In the wake of his cycle of films made in San Francisco's huge botanical garden, in shooting these five films, Dorsky used his Bolex camera as a musical instrument, establishing rhythms and nuances by adjusting the shutter speed, focus, in-camera edits and panning. Ember Days and Emanations progress from these improvisations, punctuated by deployments of his particular poetic montage. Apricity ends with a moving portrait of the writer Jane Wodening, while, in Terce, the cineaste films himself, for the first time in his filmography, reflected in the mirror. Lamentations is one of the films in which Dorsky most fully achieves his cinematographic ideal: a montage (which he calls "polyvalent") in which images of a mysterious beauty are strung together according to purely sensorial needs, suspending any possible spatial, temporal or narrative logic.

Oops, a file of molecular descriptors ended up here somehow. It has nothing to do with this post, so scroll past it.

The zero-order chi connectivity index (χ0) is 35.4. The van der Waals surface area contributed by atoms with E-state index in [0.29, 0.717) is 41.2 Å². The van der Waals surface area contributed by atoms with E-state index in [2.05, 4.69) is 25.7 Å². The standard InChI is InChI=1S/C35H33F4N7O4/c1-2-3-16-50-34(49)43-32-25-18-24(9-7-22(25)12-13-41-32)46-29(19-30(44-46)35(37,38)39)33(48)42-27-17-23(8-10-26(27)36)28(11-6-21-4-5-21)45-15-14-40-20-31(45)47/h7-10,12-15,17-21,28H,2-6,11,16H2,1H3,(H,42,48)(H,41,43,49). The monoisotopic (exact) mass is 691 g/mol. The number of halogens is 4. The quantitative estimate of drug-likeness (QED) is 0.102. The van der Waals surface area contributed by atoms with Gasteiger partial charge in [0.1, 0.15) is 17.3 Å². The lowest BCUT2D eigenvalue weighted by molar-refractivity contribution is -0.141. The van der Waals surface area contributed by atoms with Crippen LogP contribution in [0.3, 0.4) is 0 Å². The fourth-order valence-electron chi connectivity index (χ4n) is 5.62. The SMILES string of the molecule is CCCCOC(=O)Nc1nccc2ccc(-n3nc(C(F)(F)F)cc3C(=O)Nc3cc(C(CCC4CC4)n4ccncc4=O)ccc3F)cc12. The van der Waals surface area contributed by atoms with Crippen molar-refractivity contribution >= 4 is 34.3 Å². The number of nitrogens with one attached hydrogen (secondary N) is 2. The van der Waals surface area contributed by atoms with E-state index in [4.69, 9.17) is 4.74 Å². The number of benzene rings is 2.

Apricity, Nathaniel Dorsky, United States, 2019, 16 mm, no sound, 22'.
Lamentations, Nathaniel Dorsky, United States, 2020, 16 mm, no sound, 14'.
Ember Days, Nathaniel Dorsky, United States, 2021, 16 mm, no sound, 10'.
Emanations, Nathaniel Dorsky, United States, 2020, 16 mm, no sound, 16'.
Terce, Nathaniel Dorsky, United States, 2021, 16 mm, no sound, 16'.
Copies from Light Cone.
Other screenings from Nathaniel Dorsky and Jerome Hiler will take place in Filmoteca de Catalunya and Zumzeig Cinema during this week. For further information: